Stimga and migraine
A lot of young people with chronic migraine or frequent migraines complain about having to ‘give in’ to their migraines and rest when they occur, instead of continuing on with their lives. Migraines in children can mean missing out on a lot, like school and playing or hanging out with friends.
Sometimes people who don’t get migraines can downplay them, or have a tough time understanding what it might be like for a child with a migraine. As a result, children don’t feel validated in their feelings. They are told, “it’s just a headache” because people do not understand how disabling migraines can be. Children then feel uncomfortable getting help. Research has shown that people with migraine, particularly chronic migraine, are more likely to experience stigma about their illness than people with other disorders. 1 People with migraine are at an increased risk of having thoughts of suicide and depression, therefore dealing with the stigma surrounding migraine is important. 2 If your child is experiencing stigma or is feeling excluded, or just generally their migraines are a source of anxiety or sadness for them, there are strategies that can help.
At school, one strategy to help with migraines is to talk with your child’s teacher at the beginning of each school year. School can be difficult particularly for children with migraines because they may not feel comfortable telling their teachers that they are having a migraine. Talking with their teacher can help your child feel comfortable to bring migraines up and help your child’s teacher understand what’s going on. Missed school can be an issue for children and teens and they may fall behind in classes. Again, finding ways to work with your child or teen’s teachers can help keep them on top of their work even when they need to take time away.
Further, migraines can affect a child’s social life. Some children feel like they aren’t able to play with friends because their migraines get in the way. Some children may find themselves excluded because of their migraines. A strategy for helping your child to feel included is to talk to your child’s friends’ parents, and having your child or teen talk to their friends can help to avoid issues. Preparing something with your child or teen that is short and simple to say can help their friends better understand what they’re going through. A child might tell their friends that they have a disorder where sometimes they get a special type of headache that is worse than the regular headaches that other people get. These headaches make them feel dizzy and like they want to throw-up, and unlike with other headaches where people can continue on with their day, doctors have said they need to lie down and take a break when they happen. A teen could tell their friends that migraines are worse than other headaches because they are a diagnosed neurological disorder. Teens could also say that their headaches have extra symptoms like dizziness and vomiting which is why when they get them they need to lie down and take a break.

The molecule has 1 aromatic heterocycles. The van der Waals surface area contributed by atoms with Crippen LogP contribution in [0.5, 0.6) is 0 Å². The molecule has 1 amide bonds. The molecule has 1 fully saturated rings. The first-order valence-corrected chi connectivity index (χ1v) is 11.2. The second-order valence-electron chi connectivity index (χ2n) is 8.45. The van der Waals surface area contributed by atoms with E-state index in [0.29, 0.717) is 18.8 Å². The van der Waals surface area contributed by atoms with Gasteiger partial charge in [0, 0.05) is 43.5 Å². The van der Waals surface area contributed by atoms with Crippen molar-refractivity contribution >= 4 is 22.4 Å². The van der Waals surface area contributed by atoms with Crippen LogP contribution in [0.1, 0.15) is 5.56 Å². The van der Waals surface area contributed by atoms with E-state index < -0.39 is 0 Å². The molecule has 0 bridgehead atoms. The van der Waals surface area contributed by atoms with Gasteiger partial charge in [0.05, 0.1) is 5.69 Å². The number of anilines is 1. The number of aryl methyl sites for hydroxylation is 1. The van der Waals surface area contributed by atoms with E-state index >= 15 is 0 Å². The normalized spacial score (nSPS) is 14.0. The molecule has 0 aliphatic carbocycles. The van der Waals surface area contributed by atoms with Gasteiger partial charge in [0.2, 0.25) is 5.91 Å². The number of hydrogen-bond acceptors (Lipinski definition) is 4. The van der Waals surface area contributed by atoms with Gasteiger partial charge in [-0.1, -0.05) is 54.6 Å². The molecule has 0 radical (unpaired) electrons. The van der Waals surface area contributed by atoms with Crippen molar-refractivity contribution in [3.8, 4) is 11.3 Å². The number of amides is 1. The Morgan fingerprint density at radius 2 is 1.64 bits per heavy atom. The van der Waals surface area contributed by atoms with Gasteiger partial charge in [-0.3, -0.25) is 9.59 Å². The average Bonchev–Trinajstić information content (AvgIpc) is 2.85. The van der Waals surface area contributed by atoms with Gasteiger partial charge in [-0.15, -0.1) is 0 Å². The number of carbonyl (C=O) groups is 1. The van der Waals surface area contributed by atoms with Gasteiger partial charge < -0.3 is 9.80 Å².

The last strategy is to encourage your child or teen see a psychologist. Psychologists can help your child both with their migraines with cognitive behaviour therapy but also with their day-to-day functioning and offer the support they might need. Migraine is the 6th most disabling disorder in the world and can understandably cause a lot of frustrations. Having your child talk with a professional counsellor can help them develop strategies to deal with the negative feelings they might be having.
If you or someone you know is considering suicide, please call the number below.
In Canada the Canadian Suicide Prevention Service (CSPS)
Phone: toll-free 1-833-456-4566 Available 24/7
Text: 45645 Available 5pm-1am ET
Chat: crisisservicescanada.ca Available 5pm-1am ET
For all other countries here is a link to a list of suicide hotlines throughout the world.
1. Young, W. B., Park, J. E., Tian, I. X. & Kempner, J. The Stigma of Migraine. PLoS ONE 8, (2013).
2. Wang, S.-J., Fuh, J.-L., Juang, K.-D. & Lu, S.-R. Migraine and suicidal ideation in adolescents aged 13 to 15 years. Neurology 72, 1146–1152 (2009).